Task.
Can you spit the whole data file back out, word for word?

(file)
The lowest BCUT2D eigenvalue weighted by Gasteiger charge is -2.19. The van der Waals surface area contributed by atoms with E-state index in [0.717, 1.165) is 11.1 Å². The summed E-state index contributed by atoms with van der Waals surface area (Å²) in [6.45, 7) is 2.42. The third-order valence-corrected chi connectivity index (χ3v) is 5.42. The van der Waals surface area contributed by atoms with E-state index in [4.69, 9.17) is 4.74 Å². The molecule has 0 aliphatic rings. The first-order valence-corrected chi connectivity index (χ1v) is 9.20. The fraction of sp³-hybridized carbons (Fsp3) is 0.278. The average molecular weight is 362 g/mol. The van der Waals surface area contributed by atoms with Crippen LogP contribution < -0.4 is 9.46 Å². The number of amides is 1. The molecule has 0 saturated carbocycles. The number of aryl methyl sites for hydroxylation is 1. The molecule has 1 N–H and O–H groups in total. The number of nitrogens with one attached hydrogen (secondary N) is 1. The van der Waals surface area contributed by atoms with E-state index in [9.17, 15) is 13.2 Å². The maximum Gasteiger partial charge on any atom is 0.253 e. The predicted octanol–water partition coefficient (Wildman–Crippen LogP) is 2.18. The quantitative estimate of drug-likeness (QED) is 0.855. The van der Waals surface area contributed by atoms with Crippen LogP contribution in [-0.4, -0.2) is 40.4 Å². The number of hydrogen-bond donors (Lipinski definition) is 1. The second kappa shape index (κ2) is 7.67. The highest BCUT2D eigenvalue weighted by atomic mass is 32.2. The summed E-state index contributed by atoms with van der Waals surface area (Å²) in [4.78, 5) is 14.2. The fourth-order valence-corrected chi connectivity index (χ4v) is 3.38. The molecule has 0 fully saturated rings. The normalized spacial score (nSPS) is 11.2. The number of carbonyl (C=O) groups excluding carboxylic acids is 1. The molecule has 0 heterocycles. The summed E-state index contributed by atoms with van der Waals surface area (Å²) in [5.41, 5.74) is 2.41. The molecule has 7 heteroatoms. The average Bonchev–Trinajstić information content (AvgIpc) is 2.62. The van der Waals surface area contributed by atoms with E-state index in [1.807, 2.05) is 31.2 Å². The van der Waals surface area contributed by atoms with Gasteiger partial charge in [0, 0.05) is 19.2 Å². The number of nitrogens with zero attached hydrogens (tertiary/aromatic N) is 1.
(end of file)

The lowest BCUT2D eigenvalue weighted by Gasteiger charge is -2.19. The van der Waals surface area contributed by atoms with E-state index in [0.717, 1.165) is 11.1 Å². The summed E-state index contributed by atoms with van der Waals surface area (Å²) in [6.45, 7) is 2.42. The third-order valence-corrected chi connectivity index (χ3v) is 5.42. The van der Waals surface area contributed by atoms with E-state index in [4.69, 9.17) is 4.74 Å². The molecule has 0 aliphatic rings. The first-order valence-corrected chi connectivity index (χ1v) is 9.20. The fraction of sp³-hybridized carbons (Fsp3) is 0.278. The average molecular weight is 362 g/mol. The van der Waals surface area contributed by atoms with Crippen LogP contribution < -0.4 is 9.46 Å². The number of amides is 1. The molecule has 0 saturated carbocycles. The number of aryl methyl sites for hydroxylation is 1. The molecule has 1 N–H and O–H groups in total. The number of nitrogens with one attached hydrogen (secondary N) is 1. The van der Waals surface area contributed by atoms with E-state index in [9.17, 15) is 13.2 Å². The maximum Gasteiger partial charge on any atom is 0.253 e. The predicted octanol–water partition coefficient (Wildman–Crippen LogP) is 2.18. The quantitative estimate of drug-likeness (QED) is 0.855. The van der Waals surface area contributed by atoms with Crippen LogP contribution in [-0.4, -0.2) is 40.4 Å². The number of hydrogen-bond donors (Lipinski definition) is 1. The second kappa shape index (κ2) is 7.67. The highest BCUT2D eigenvalue weighted by atomic mass is 32.2. The summed E-state index contributed by atoms with van der Waals surface area (Å²) in [4.78, 5) is 14.2. The fourth-order valence-corrected chi connectivity index (χ4v) is 3.38. The molecule has 0 fully saturated rings. The normalized spacial score (nSPS) is 11.2. The number of carbonyl (C=O) groups excluding carboxylic acids is 1. The molecule has 0 heterocycles. The summed E-state index contributed by atoms with van der Waals surface area (Å²) in [5.41, 5.74) is 2.41. The molecule has 7 heteroatoms. The average Bonchev–Trinajstić information content (AvgIpc) is 2.62. The van der Waals surface area contributed by atoms with E-state index in [1.807, 2.05) is 31.2 Å². The van der Waals surface area contributed by atoms with Gasteiger partial charge in [0, 0.05) is 19.2 Å². The number of nitrogens with zero attached hydrogens (tertiary/aromatic N) is 1.